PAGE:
Tuesday, February 10, 2009
A great company, but perhaps as Scott Adams observes, one that could afford to thin the ranks just a little.
Friday, February 06, 2009
Back in the 80's I got a lift to work in an ancient Morgan 3 wheeler which spent the entire trip going sideways. with the rear wheel hopping from rut to rut at random intervals.Morgan; No iPhone adaptor, No Wimax, Not great in the Snow... but likely to be around longer than the 2e.
Wednesday, January 28, 2009
Lord Carters main hopes seem to be that consumers will behave online, that BT will roll out broadband to their remaining exchanges a bit faster. That the BBC might get together a small team to look into this digital media stuff. No mention of investing in or supporting the British high tech business sector, or ISPs, or the computer games industry which makes more for UK Plc than the Film industry.
Top marks chaps, a few more kids able to download music and housewives able to order groceries... Yep, that'll see us through!
Problem, inability to raise debt to fund infrastructure. Banks won't/can't lend for all the reasons we hear in the press. Confidence in a banks is linked to their stock price & their market capitalisation, they can't value their assets properly and that effects the amount they can lend, blah, blah, blah... and, that impacts on their attitude towards lending money to Telco, which lost it's low-risk utility status many years ago.
I wondered how bad was it for Banking last year? Well take a look at this...
Not a pretty picture, but interesting.
I wonder how European many countries will follow President Obama down the Keynesian route of the US government investing directly in telecommunications infrastructure, the same way they invested in physical infrastructure in the 1930's. we heard today that the Canadian government will start a programme of investment this year. The question is whether the European governments have the guts to ignore EU rules and directly subsidise the telecoms industry in their home countries - I doubt it, but we live in hope.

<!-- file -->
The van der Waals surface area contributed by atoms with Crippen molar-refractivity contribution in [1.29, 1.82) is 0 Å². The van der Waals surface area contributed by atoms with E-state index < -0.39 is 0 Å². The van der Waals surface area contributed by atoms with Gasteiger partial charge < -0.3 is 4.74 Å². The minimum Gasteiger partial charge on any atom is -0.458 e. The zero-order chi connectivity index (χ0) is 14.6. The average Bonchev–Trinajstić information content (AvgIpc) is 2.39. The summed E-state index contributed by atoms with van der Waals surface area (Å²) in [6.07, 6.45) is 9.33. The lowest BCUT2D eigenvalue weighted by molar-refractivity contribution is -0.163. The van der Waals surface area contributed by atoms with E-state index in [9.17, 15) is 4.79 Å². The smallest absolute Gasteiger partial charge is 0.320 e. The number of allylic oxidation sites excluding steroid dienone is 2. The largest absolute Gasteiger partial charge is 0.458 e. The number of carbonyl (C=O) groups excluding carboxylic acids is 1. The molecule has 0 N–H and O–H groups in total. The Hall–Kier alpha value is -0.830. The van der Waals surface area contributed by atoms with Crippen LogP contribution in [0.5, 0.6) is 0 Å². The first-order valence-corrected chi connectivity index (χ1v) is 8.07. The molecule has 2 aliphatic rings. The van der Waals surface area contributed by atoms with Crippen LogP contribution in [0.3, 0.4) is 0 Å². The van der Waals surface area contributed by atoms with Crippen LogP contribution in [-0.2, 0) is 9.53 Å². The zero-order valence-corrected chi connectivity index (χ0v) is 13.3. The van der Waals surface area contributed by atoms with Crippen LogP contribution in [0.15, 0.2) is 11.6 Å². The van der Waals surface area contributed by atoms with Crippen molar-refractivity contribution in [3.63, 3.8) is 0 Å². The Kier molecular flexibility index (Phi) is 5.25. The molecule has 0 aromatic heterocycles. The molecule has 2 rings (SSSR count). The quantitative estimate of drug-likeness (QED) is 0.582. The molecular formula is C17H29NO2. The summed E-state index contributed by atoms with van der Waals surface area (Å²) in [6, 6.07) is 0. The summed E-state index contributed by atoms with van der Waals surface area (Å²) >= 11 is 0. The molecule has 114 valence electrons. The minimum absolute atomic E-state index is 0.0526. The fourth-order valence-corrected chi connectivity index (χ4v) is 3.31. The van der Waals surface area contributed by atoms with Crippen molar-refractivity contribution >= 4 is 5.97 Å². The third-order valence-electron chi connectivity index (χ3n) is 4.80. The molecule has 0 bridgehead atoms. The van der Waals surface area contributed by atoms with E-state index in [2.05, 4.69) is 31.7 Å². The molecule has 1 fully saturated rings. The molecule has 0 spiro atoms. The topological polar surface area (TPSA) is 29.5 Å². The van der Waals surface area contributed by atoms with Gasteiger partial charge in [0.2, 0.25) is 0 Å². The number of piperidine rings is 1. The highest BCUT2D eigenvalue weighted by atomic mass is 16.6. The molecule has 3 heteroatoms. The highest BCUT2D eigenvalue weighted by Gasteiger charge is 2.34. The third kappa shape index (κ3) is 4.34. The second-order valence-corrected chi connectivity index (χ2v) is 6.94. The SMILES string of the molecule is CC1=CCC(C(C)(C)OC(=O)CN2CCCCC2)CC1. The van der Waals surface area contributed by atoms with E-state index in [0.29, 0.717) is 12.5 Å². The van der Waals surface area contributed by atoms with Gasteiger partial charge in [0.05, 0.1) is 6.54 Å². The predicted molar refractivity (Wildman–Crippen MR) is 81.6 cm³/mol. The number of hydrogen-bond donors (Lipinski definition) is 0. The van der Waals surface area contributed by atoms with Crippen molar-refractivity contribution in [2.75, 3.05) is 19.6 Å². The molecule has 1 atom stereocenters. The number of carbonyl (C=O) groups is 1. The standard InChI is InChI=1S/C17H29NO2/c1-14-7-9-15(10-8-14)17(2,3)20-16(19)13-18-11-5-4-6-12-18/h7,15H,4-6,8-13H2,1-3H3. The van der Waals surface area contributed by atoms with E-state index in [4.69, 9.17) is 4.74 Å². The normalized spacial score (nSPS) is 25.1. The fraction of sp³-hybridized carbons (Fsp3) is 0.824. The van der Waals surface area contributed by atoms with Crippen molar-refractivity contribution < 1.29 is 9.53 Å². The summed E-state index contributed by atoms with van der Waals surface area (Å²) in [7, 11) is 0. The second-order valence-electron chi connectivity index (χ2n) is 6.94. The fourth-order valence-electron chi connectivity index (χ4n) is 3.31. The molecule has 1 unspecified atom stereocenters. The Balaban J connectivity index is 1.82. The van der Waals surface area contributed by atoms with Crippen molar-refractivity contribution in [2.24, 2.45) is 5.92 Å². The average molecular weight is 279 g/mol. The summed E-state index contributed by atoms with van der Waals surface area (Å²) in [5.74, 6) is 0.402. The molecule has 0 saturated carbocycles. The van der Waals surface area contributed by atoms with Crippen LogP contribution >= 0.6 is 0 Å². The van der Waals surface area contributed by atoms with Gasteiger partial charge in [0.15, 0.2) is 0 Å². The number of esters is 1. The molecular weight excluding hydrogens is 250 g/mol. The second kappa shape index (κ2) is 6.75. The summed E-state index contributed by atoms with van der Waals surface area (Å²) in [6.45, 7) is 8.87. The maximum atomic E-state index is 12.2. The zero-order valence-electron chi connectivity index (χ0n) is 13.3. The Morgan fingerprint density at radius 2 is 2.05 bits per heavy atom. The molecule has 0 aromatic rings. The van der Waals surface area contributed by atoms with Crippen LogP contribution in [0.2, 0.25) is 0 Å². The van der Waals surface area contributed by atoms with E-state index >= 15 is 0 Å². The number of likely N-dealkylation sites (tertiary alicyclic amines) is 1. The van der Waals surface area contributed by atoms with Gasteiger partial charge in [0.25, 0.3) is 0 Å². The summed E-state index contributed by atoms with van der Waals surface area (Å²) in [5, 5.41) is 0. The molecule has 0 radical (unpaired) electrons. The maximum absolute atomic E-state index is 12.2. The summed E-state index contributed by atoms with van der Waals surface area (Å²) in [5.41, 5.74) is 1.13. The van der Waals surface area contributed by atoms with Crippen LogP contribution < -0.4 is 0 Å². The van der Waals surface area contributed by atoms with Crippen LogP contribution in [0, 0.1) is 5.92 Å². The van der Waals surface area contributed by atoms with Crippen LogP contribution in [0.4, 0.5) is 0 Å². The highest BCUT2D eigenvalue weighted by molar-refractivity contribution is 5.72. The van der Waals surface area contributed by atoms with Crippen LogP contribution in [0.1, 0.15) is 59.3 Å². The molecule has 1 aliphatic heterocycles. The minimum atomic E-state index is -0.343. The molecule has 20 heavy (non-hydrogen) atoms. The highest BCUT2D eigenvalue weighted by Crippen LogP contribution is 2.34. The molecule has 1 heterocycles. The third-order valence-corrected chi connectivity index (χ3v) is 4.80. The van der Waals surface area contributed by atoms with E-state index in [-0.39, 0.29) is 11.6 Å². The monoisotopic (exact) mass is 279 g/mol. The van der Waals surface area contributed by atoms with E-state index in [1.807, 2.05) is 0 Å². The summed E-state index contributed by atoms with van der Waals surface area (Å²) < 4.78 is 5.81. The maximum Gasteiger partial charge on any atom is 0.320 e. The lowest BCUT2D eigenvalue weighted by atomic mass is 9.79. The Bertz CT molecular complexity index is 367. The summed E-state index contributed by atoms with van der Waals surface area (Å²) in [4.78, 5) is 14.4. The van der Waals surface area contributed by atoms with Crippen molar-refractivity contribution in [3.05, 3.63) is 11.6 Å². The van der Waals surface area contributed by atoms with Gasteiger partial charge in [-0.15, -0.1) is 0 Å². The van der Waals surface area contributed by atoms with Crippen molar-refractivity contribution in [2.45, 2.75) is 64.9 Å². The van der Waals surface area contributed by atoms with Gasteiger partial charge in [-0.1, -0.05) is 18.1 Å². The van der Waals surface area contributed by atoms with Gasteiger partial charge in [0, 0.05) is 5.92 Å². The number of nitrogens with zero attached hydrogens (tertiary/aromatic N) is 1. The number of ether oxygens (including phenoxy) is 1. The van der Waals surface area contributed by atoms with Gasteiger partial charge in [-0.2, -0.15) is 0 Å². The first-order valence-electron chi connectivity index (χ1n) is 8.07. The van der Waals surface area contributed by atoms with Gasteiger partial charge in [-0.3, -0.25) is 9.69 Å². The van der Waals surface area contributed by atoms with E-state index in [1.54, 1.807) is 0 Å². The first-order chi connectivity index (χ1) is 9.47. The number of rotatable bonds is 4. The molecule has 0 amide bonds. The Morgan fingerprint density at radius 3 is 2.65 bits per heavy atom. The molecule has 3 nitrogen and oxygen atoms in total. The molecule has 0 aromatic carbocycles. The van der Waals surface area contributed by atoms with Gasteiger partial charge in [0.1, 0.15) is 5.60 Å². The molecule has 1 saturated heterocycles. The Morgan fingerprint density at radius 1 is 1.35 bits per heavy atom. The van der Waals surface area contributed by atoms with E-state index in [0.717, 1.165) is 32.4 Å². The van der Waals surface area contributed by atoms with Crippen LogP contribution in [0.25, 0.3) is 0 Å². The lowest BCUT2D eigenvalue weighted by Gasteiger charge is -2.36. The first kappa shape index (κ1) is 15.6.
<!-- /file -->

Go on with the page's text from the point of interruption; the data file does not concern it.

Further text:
Monday, January 26, 2009
I tried to embed it here but for some reason the blogger app' keeps blocking it so just follow the link
Don't worry you have at least 3 yrs before the standards start to roll out, in which to learn all the acronyms.
Monday, January 19, 2009
186k has a long and troubled relation ship with Tiscali and they have issued this public notice saying that they are migrating to a BT based infrastructure. About time!!!
Tuesday, January 13, 2009
More bad new as yet another major telco supplier bites the fiscal dust. Infrastructure equipment vendor Nortel Networks has today moved for Chapter 11 Protection.
Nortel Networks, which faces a $107 million bond interest payment this week, filed for Chapter 11 protection in U.S. liquidation Court in Wilmington, Del., dragged down by a sudden drop in demand for its formerly lucrative voice-only telecom network.
In 2000 Nortel was worth an estimated $250bn.
What more can you say, with Alcatel-Lucent in the deep sticky,. Nokia selling off non-core businesses, and as I type this rumours have just that Chinese "Cisco alike" Huawei may be intersted in buying Nortel , whilst Nortel is a nominally a Canadian company I can't see the American Government smiling on that one. Expect Cisco to enter the fray...
Tuesday, January 06, 2009
Sprint is the telco part of a consortium which includes Intel and Google that is making a total $12bn invest in WiMAX pioneers Clearwire.
In this podcast Sprint's Vice President of 4G / WiMAX Todd Rowley says that they expect the new service to cover most of the US by the end of 2010. It's a bit cheesy, but once you get past that there is some worthwhile news and views on a technology that will really impact the lives of mobile Internet users.
At the end of December Sprint launched the first Dual 3G/4G modem which will allow mobile users to flip to the new 4G services as they move into areas that are covered by the Clearwire Network. Should I wait a while before getting BT to send me that wireless broadband dongle?